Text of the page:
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The implementation plan lays out how the summary document is to be produced: "This volume will be prepared by the ASC [Assessment Steering Committee] in concert with a scientific editor and lead authors in a simple, jargon-free language meant for policymakers and the broader public, and will be subjected to peer review guided by the ASC." In ACIA's jargon, this document later became the "overview document." The responsibility for writing it was placed with a science writer, who worked closely together with the ACIA graphics expert.89 Formally, the responsibility for the overview was placed with the Assessment Integration Team.

By the cross-fertilization meeting in New Hampshire in March 2003, the science writer and graphics expert were part of the ACIA process and this meeting marked their first

89 Summary Report of the Ninth Assessment Steering Committee (ASC) Meeting 2-5 June, Asker, Norway.

interaction with the authors working on the scientific report. Based on these discussions and drafts of the science chapters, a list of key findings was developed that later became a structuring principle for the overview. The science writer and graphic artist had an idea early on of structuring the material differently than the chapter divisions of the scientific report: "The idea was that it was going to ... be these integrated themes and we would use a lot of case studies and explain the thing in a storyline manner."90 When they started preparing a manuscript however, the structure of the scientific document was used to lay out the initial version of the overview. This initial draft version was sent out to lead authors for comment in the summer of 2003. At an informal meeting to present ACIA's results to the Senior Arctic Officials on Svalbard at the end of the summer, the science writer presented her ideas on the overview for the policy community.91

When the science writer and graphic artists next met the lead authors at the Assessment Steering Committee meeting in London in the fall, the science writer put out a request for more input. The main comments concerned the structure of the document with some wishes to place the major impacts more up front, where they would catch the attention of politicians, while others emphasized the need to follow the same sequence as in the scientific document. A specific concern was how to best trace material in the overview to the scientific document, as had been done in the overviews produced by the IPCC. There was also a discussion about the need for careful review of the overview.92 The science writer and graphic artist afterwards described this meeting as coming back full circle to their original idea for a more integrative approach.93

In addition to the formal discussion, the meeting also offered the overview team opportunities to meet with lead authors and to discuss how the different sections of the science document would be best presented. They describe these meetings as a venue for synthesizing the information in a way that it had never been presented before:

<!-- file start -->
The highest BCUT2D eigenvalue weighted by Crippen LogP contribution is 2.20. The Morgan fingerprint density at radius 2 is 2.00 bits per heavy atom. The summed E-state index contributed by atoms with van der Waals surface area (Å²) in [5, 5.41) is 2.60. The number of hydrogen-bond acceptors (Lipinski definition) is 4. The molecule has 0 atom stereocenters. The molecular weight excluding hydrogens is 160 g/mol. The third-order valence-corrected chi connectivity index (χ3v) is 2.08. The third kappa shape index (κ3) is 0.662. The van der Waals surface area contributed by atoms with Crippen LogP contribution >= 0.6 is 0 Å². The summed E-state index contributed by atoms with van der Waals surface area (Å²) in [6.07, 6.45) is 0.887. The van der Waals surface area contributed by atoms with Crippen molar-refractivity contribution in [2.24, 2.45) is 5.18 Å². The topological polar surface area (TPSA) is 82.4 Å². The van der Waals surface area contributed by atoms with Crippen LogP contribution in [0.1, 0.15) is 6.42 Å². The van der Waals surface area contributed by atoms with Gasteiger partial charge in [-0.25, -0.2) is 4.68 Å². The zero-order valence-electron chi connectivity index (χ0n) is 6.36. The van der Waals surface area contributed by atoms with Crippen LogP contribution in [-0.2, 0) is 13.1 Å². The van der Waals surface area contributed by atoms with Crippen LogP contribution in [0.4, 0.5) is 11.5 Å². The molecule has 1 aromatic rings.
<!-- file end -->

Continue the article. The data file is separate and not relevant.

For example, the climate change indicator graphics ... It's a new accumulation of content that has been separated out in a different way before.94

We wish we had started way earlier with a process like that because we could have created something much more original and perhaps more effective of the stuff we want to show than to just draw on existing published literature.95

They made a point about how meteorological data from a particular place could have been effectively integrated with indigenous knowledge in the same layout and thereby create a stronger message.96

Central to the introductory part of the overview are the key findings, and the discussion about them illustrates how the wish to make a strong, policy-relevant message at times came in conflict with keeping the science and policy spheres separated. For example,

90 Interview Susan Joy Hassol October 16, 2003.

91 Interviews 2, 3, and 12.

92 Observation notes from London meeting of the Assessment Integration Team October 14, 2003.

93 Interview Paul Grabhorn and Susan Hassol, October 16, 2003.

94 Interview Paul Grabhorn, October 16, 2003.

95 Interview Susan Joy Hassol, October 16, 2003.

96 Interview Susan Joy Hassol and Paul Grabhorn October 16, 2003.

during the Assessment Integration Team meeting in London, ACIA's chair argued for a clear strong message about human-induced climate change, while other voices in a lively discussion stressed the importance of keeping the sequence of science-overview-policy very clear. This discussion also raised issues about the "ownership" of the overview. Whereas several of the scientists and organization representatives at the meeting wanted to enter into specific discussions about language, the science-writer-graphics team emphasized the difficulties of word-smithing, i.e. formulating language, in such a large group.97

Right after the meeting, a new version of the key findings and a new outline of the overview organized around the ten key findings was distributed to the Assessment Steering Committee with a request to review them to "assure ourselves that these are the essential ones."98

According to the Assessment Steering Committee protocol, the next draft of the overview was to be ready by mid-January, the same date as was set for the final version of the scientific report, giving the lead authors a week for comments. The tight time table was set to meet the time lines of the policy process. Later it became clear that the policy community also wanted a national review of overview document.

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